Achieving secure and user-friendly policies and workflows is a deliberate process that demands meticulous attention. It requires IT to actively involve all stakeholders from the outset of the design process. This involves understanding user requirements and roles, conducting usability tests and continuously refining the design based on user feedback. 

Examples of user-centric design practices: 

  • Two-factor authentication with user-friendly interfaces: Two-factor authentication (2FA) provides an added layer of security. User-centric design ensures 2FA interfaces are intuitive, straightforward, and well-integrated, making the authentication process smoother without compromising security. 

  • Simplified authentication mechanisms: Implementing biometric authentication, such as fingerprint or facial recognition, can remove the need for complex passwords and enhance security while supporting a seamless user experience. 

  • Automated workflows: Automating IT tasks, such as patching operating system and updating applications, eliminates the necessity for manual intervention by either IT or end users. This enhances the performance and reliability of the device, facilitating uninterrupted work for users. 

Strategically manage administrative privileges 

The need for an employee to have admin privileges could indicate a lapse in IT performance. Users shouldn't need such elevated access if their systems are operating optimally and they have access to everything they need.  

Strategically managing administrative privileges is essential for UX and enhanced security. 

While some argue unrestricted access compromises productivity, giving all users admin privileges compromises the security of the organisation. 

Managing admin privileges requires a pragmatic approach that respects diverse user roles.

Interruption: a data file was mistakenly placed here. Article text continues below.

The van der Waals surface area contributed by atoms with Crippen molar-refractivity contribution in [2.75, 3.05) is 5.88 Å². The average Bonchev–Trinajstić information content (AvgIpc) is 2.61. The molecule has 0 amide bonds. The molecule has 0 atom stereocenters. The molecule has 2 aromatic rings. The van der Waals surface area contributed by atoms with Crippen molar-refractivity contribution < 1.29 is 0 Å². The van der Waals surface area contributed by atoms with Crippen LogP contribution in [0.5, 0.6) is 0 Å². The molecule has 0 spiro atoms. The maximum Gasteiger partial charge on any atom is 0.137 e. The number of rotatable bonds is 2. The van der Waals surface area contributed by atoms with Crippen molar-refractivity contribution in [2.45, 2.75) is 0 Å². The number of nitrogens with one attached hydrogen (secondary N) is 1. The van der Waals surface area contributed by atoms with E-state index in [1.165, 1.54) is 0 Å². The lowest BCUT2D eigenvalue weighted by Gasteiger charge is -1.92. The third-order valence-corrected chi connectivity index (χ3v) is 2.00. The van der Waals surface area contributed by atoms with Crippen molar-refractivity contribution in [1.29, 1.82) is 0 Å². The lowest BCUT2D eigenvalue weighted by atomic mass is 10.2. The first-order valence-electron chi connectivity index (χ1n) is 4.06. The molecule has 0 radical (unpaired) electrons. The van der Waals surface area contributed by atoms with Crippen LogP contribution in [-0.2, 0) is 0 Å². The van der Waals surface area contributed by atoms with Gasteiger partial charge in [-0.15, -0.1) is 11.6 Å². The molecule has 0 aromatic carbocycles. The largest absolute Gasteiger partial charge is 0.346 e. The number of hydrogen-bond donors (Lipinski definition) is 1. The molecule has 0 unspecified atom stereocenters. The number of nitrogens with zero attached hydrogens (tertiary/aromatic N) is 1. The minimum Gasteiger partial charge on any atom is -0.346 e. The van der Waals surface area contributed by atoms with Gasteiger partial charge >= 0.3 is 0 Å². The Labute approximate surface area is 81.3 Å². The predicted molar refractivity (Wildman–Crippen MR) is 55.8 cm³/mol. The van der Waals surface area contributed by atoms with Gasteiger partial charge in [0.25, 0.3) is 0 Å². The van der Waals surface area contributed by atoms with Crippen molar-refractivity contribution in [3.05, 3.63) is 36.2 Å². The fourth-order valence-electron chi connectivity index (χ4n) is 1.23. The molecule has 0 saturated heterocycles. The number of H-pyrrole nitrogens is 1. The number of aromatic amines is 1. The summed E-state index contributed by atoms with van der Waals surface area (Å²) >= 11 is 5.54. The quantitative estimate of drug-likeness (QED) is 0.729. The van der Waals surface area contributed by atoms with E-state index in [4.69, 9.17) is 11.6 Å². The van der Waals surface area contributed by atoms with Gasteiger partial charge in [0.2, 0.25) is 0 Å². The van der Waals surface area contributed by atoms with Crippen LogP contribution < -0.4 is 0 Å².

Streamlining software deployment is an effective way to reduce the unnecessary use of admin privilege. By pre-installing essential applications tailored to individual roles, you can reduce the need for users to install and manage software, thereby mitigating potential security risks. 

If employees have all the necessary resources on their devices and IT can deploy patches and update applications remotely and/or automatically, the requirement for admin privileges becomes unnecessary.  

Create consistency with a Standard Operating Environment 

A Standard Operating Environment (SOE) drives the balance between flexibility and consistency—two factors that underpin good UX. 

A well-defined SOE ensures employees have access to necessary tools while maintaining a standardised software landscape. This approach fosters better collaboration and reduces the attack surface by keeping applications up-to-date and compatible. Implementing application allow-listing also becomes more manageable, as a clear understanding of authorised software streamlines security controls. 

It's worth recognising an employee's initial experience with technology significantly influences their perception of the organisation. Business and IT leaders should prioritise this experience. In today's remote work environment, a smooth and efficient device experience becomes an essential part of employee engagement.  

Forging a unified front against cyber threats 

As IT and cyber security professionals, we must not lose sight of the powerful influence of user experience. Particularly as we pursue and implement modern security measures. 

By fostering a culture that values the needs and concerns of end users, we are not only enhancing device functionality but also building a resilient line of defence against cyber attacks. 

In today's digital landscape, where every individual owns the power to impact security, prioritising user-centric practices becomes the bridge that transforms end users from the perceived weakest link into an essential asset in our united defence against cyber threats.